37. 37. References  Abidin, C. (2015a). Communicative Intimacies: Influencers and Perceived Interconnectedness.❤ Ada: A Journal of Gender, New Media, and Technology, (8).  Abidin, C. (2015b). Micro-microcelebrity: Branding Babies on the Internet. M/C Journal, 18(5). Retrieved from  Abidin, C. (2016). Visibility labour: Engaging with Influencers’ fashion brands and #OOTD advertorial campaigns on Instagram. Media International Australia, 1329878X16665177.  Andrejevic, M. (2007). iSpy: Surveillance and Power in the Interactive Era. Lawrence, Kan.: Univ Press of Kansas.  Andrejevic, M. (2013). Infoglut: How Too Much Information Is Changing the Way We Think and Know (1 edition). New York: Routledge.  Andrejevic, M., & Burdon, M. (2015). Defining the Sensor Society. Television & New Media, 16(1), 19–36.  boyd, danah. (2014). It’s Complicated: The Social Lives of Networked Teens. New Haven and London: Yale University Press.  Davis, J. L., & Jurgenson, N. (2014). Context collapse: theorizing context collusions and collisions. Information, Communication & Society, 17(4), 476–485.  Dean, J. (2010). Blog Theory: Feedback and Capture in the Circuits of Drive. Cambridge: Polity.  Holloway, D., & Green, L. (2016). The Internet of Toys. Presented at the ANZCA: Creating space in the Fifth Estate, Newcastle, Australia.  Johnson, S. A. (2014). “Maternal Devices”, Social Media and the Self-Management of Pregnancy, Mothering and Child Health. Societies, 4(2), 330–350.  King, D. (2014). Marketing wearable home baby monitors: real peace of mind? BMJ, 349, g6639.  Leaver, T. (2015a). Born Digital? Presence, Privacy, and Intimate Surveillance. In Hartley, John & W. Qu (Eds.), Re-Orientation: Translingual Transcultural Transmedia. Studies in narrative, language, identity, and knowledge (pp. 149–160). Shanghai: Fudan University Press.  Leaver, T., & Highfield, T. (2016). Visualising the ends of identity: pre-birth and post-death on Instagram. Information, Communication & Society, 1–16.  Lupton, D., & Thomas, G. M. (2015). Playing Pregnancy: The Ludification and Gamification of Expectant Motherhood in Smartphone Apps. M/C Journal, 18(5). Retrieved from  Martino, E. A. (2016, June 29). Peace Of Mind With Owlet Baby Care. Retrieved September 8, 2016, from  Marwick, A. E. (2013). Status Update: Celebrity, Publicity, and Branding in the Social Media Age. New Haven: Yale University Press.  Marwick, A. E., & boyd, danah. (2011). I tweet honestly, I tweet passionately: Twitter users, context collapse, and the imagined audience. New Media & Society, 13(1), 114–133.  Nissenbaum, H. (2009). Privacy in Context: Technology, Policy, and the Integrity of Social Life. Stanford Law Books.  Oakes, J. (2015, October 22). The Secret to Better Sleep Moms: Owlet Baby Monitor. Retrieved from  Owlet Baby Care. (2015). More Than Just A Gadget- The Owlet Vision. Retrieved from  Owlet Baby Care. (2016). Terms and Conditions. Retrieved from  Papacharissi, Z. (2014). Affective Publics: Sentiment, Technology, and Politics. New York: Oxford University Press.  Rettberg, J. W. (2014). Seeing Ourselves Through Technology: How We Use Selfies, Blogs and Wearable Devices to See and Shape Ourselves. New York: Palgrave MacMillan.  Seko, Y., & Tiidenberg, K. (2016). Birth through the Digital Womb: Visualizing Prenatal Life Online. In Paul G. Nixon, Rajash Rawal, & Andreas Funk (Eds.), Digital Media Usage Across the Lifecourse (pp. 50–66). London & New York: Routledge.  Senft, T. M. (2013). Microcelebrity and the Branded Self. In J. Hartley, J. Burgess, & A. Bruns (Eds.), A companion to new media dynamics (pp. 346–354). Chicester: Wiley. Retrieved from  Smith, G. J. D., & Vonthethoff, B. (2016). Health by numbers? Exploring the practice and experience of datafied health. Health Sociology Review, 0(0), 1–16.  TechCrunch. (2015, August 18). Owlet Baby Care. Retrieved September 27, 2016, from  van Dijck, J. (2013b). “You have one identity”: performing the self on Facebook and LinkedIn. Media, Culture & Society, 35(2), 199–215.  van Dijck, J. (2014). Datafication, dataism and dataveillance: Big Data between scientific paradigm and ideology. Surveillance & Society, 12(2), 197–208.  van Zoonen, L. (2013). From identity to identification: fixating the fragmented self. Media, Culture & Society, 35(1), 44–51.  Veron, M. (2016, June 30). Crib with Embedded Smart Sensors. Retrieved from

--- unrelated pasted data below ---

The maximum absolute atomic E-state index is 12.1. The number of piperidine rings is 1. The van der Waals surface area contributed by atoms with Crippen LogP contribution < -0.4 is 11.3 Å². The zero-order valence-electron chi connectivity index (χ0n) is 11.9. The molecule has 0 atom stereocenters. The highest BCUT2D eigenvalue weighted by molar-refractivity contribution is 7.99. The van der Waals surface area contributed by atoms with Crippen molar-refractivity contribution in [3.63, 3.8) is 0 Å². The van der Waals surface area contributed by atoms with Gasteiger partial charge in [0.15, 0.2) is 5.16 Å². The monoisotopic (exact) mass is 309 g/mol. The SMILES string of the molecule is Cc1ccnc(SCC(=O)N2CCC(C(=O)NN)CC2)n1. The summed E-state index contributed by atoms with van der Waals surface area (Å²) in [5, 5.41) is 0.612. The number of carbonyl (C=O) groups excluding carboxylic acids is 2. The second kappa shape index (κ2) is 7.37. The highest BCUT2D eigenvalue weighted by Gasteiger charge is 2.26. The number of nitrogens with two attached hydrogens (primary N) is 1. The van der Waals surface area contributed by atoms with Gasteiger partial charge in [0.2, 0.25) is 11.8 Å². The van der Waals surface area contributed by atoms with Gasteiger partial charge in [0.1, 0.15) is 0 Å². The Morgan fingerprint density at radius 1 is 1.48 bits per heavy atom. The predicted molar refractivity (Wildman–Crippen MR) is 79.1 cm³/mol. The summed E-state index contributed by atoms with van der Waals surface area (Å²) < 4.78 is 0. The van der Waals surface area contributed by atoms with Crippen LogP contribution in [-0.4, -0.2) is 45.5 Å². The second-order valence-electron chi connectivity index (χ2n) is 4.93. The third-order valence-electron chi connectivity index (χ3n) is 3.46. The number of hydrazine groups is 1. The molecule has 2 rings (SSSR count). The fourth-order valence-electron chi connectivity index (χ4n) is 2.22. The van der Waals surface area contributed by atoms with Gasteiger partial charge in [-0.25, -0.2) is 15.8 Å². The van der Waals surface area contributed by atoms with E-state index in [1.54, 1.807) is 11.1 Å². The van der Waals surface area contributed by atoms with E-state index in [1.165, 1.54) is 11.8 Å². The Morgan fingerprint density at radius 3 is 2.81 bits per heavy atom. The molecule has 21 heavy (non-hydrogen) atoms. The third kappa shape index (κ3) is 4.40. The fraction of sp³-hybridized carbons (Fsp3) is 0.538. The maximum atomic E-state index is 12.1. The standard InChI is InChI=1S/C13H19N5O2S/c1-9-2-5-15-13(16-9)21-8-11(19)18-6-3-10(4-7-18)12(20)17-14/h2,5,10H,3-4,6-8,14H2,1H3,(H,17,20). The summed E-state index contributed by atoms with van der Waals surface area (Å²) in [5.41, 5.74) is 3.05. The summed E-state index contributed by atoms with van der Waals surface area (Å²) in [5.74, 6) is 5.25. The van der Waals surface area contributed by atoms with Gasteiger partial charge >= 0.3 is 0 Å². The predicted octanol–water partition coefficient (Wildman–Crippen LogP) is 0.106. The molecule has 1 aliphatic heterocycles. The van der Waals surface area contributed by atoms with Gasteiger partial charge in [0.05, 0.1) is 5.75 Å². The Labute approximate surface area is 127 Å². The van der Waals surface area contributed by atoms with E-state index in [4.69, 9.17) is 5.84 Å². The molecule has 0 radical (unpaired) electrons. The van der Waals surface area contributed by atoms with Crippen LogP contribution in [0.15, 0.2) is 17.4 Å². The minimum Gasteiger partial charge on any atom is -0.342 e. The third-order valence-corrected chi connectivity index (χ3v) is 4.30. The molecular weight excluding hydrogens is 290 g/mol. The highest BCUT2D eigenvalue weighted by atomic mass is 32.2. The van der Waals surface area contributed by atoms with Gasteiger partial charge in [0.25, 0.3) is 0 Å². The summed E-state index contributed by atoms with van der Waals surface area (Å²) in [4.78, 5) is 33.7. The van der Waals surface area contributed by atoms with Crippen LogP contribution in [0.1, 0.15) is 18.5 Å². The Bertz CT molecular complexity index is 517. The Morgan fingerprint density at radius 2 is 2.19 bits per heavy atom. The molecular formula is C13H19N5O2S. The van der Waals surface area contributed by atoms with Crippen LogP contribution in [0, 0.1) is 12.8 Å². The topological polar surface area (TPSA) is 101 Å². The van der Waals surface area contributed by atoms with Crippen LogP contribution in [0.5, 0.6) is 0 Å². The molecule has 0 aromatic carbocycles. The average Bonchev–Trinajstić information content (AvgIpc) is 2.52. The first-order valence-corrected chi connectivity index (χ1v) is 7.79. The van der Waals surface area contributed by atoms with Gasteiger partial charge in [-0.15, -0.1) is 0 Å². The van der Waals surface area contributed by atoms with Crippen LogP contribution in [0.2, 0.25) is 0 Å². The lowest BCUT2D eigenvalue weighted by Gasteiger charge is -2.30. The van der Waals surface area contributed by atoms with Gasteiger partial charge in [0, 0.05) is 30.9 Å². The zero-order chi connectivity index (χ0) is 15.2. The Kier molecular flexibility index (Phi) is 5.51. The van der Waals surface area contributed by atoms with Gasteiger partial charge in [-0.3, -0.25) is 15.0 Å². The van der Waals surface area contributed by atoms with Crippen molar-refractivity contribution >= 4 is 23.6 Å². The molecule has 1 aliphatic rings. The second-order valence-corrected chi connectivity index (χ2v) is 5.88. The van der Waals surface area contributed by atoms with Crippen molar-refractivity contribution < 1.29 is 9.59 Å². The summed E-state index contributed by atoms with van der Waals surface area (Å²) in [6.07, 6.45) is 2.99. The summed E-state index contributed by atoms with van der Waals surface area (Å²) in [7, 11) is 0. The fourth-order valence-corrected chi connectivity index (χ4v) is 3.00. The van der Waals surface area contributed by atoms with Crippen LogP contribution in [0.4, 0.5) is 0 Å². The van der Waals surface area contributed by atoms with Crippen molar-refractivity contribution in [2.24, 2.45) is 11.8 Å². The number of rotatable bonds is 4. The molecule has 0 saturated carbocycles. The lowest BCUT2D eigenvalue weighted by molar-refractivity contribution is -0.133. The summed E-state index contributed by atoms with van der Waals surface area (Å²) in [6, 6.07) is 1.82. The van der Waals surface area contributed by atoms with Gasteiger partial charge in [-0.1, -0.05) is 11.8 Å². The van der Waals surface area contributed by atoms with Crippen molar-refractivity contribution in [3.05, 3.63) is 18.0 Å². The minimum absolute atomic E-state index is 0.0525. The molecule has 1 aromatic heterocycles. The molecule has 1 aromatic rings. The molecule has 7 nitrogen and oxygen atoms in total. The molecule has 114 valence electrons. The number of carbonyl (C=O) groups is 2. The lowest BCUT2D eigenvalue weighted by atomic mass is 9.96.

38. 38. Questions or Comments? Or find me later … @tamaleaver